“As you well know, and it’s well documented, I have a 2-year-old little boy. The same 2-year-old little boy that everyone said was cute when I jokingly threw him out of the house earlier this year. That little boy is my entire world. And the No. 1 reason for me wearing the T-shirt was the thought of what happened to Tamir Rice happening to my little Austin scares the living hell out of me. And my heart was broken for the parents of Tamir and John Crawford knowing they had to live that nightmare of a reality.
“So, like I said, I made the conscious decision to wear the T-shirt. I felt like my heart was in the right place. I’m at peace with it and those that disagree with me, this is America, everyone has the right to their first amendment rights. Those who support me, I appreciate your support. But at the same time, support the causes and the people and the injustices that you feel strongly about. Stand up for them. Speak up for them. No matter what it is because that’s what America’s about and that’s what this country was founded on.”
We have a long way to go on the topic of race in this country, but we’ll never even come close if we don’t allow the dialogue, if we don’t allow the protest, the non-violent protest, without demanding apologies.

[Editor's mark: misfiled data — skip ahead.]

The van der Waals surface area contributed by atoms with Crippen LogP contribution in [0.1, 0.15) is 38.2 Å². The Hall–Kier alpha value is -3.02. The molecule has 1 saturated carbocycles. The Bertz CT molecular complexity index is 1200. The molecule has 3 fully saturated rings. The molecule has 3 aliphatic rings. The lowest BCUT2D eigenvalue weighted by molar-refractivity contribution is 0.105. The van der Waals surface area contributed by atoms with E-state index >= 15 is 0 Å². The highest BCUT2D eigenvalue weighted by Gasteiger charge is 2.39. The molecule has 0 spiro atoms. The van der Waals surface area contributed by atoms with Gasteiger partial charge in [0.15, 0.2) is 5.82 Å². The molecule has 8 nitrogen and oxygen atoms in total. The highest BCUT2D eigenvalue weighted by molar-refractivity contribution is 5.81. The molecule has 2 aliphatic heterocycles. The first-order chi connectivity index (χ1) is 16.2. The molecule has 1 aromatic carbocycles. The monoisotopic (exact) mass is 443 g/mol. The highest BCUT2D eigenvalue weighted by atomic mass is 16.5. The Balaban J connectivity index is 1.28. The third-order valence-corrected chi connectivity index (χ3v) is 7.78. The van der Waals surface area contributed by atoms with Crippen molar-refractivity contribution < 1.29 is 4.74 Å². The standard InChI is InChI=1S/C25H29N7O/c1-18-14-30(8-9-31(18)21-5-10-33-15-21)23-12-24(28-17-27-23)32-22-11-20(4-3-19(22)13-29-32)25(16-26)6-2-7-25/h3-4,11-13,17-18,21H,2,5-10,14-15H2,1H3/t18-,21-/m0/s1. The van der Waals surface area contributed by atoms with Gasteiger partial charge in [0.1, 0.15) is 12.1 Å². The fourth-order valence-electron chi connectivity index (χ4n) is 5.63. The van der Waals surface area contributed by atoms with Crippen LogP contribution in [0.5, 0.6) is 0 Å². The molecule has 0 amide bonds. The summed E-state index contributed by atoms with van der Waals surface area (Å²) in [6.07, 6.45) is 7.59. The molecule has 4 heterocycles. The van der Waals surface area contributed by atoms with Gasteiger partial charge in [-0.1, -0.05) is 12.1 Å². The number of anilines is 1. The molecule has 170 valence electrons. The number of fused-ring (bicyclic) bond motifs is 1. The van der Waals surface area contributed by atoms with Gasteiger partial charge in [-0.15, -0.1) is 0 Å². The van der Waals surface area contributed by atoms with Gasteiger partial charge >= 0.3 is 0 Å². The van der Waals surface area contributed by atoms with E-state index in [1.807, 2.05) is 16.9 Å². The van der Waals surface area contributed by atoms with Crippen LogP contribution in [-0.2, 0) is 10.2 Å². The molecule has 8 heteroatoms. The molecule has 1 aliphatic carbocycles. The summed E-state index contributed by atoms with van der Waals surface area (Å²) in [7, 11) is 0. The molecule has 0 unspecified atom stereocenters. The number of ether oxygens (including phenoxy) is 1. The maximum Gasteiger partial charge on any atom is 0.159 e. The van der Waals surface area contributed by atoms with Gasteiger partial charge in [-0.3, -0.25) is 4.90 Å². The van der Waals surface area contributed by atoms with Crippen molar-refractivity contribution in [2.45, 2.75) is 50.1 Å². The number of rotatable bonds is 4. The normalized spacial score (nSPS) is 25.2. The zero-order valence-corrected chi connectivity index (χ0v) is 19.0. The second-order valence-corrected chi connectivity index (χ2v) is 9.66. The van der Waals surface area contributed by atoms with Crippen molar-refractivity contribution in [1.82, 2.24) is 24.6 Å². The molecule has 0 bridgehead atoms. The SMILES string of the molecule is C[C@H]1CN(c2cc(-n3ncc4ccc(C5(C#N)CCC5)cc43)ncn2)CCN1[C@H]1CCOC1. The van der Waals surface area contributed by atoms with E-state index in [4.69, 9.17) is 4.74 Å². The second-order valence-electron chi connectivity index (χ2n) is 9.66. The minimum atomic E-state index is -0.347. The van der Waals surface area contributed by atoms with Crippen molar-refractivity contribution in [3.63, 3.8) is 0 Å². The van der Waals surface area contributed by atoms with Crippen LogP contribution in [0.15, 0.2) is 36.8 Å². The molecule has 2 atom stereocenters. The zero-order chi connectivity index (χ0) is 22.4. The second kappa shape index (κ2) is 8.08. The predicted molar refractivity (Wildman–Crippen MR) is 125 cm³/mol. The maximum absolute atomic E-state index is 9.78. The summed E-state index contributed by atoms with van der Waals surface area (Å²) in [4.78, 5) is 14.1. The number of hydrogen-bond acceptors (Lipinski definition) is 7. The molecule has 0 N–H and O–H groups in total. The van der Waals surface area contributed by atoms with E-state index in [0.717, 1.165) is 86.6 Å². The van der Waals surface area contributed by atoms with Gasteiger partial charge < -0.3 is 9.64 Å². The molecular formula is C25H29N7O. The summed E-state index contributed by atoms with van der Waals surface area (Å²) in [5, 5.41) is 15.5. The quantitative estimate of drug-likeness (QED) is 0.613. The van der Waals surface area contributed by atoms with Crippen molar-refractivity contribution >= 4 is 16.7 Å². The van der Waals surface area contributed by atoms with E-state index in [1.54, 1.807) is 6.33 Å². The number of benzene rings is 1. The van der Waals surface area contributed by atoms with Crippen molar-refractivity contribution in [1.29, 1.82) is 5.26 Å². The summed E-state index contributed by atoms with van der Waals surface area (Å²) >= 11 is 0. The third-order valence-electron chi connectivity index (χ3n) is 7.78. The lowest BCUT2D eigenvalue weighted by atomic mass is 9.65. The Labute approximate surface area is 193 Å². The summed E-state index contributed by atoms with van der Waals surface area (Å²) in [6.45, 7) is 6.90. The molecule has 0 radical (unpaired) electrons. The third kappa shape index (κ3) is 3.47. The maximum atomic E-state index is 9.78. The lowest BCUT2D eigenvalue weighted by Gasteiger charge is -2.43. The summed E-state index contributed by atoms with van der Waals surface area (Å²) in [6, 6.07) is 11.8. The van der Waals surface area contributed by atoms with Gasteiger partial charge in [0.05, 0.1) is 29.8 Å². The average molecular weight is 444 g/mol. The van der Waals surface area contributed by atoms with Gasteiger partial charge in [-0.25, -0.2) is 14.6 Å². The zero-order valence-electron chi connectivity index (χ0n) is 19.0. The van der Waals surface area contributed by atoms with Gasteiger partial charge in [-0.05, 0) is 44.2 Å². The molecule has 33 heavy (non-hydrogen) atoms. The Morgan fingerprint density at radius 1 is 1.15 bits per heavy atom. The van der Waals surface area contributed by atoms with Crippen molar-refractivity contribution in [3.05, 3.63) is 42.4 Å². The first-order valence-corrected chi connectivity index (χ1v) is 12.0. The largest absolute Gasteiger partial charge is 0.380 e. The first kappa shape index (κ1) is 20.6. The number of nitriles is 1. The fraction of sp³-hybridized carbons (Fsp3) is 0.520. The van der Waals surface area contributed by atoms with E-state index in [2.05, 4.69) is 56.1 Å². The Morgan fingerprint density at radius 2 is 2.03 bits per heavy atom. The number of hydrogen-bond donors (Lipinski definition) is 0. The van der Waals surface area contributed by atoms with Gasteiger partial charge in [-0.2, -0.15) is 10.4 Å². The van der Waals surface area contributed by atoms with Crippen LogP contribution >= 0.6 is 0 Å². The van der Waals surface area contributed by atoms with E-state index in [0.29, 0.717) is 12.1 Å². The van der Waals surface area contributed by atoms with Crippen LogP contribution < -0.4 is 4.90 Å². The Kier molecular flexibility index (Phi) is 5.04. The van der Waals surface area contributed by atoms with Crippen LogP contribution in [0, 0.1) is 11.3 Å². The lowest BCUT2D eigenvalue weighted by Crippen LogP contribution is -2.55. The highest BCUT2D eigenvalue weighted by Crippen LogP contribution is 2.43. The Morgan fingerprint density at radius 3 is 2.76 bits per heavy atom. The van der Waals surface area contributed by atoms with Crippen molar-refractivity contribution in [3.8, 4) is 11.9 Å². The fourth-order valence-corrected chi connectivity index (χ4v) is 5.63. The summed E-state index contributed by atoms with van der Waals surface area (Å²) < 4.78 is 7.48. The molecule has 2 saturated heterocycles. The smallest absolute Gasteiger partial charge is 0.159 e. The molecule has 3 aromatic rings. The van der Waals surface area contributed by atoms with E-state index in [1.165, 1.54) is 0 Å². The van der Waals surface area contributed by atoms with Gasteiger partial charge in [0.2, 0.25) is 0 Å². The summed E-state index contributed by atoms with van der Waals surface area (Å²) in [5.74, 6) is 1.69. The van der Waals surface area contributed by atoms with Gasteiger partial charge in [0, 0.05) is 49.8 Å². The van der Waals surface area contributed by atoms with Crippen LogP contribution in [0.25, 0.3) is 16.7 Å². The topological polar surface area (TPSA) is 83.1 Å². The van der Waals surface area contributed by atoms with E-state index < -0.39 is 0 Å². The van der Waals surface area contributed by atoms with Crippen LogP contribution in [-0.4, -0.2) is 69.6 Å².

Two young men were senselessly killed by police in Ohio, and one man expressed his need for justice. How is that something for which you should apologize?

Sidenote: This is just me, but I cannot help but think that if Tamir Rice and John Crawford had been white, and shot and killed by police, and then we saw Tom Brady take to the field in a "Justice for Tamir and John"  shirt, that no one, no one, would be demanding he apologize.

And that's just another reason we need to keep the conversation going.


the dogs' mother said...

I just hope we don't have any more incidents to add to the conversation.
And all toy guns should be pulled from the shelves NOW.

Biki Honko said...

We found out just how racially divided our country is when the majority of us elected a black man for president.

Its time to go after the hate groups, like the KKK and others, and harass them out of existence.

anne marie in philly said...

I agree with all three of you.


Helen Lashbrook said...

Another one down; 'Police shooting of black teenager sparks angry scenes in St Louis, Missouri, near where Michael Brown killed' BBC News. What do these policemen have between their ears? It surely ain't brains and there ain't no compassion either. Perhaps officials need to go on empathy classes?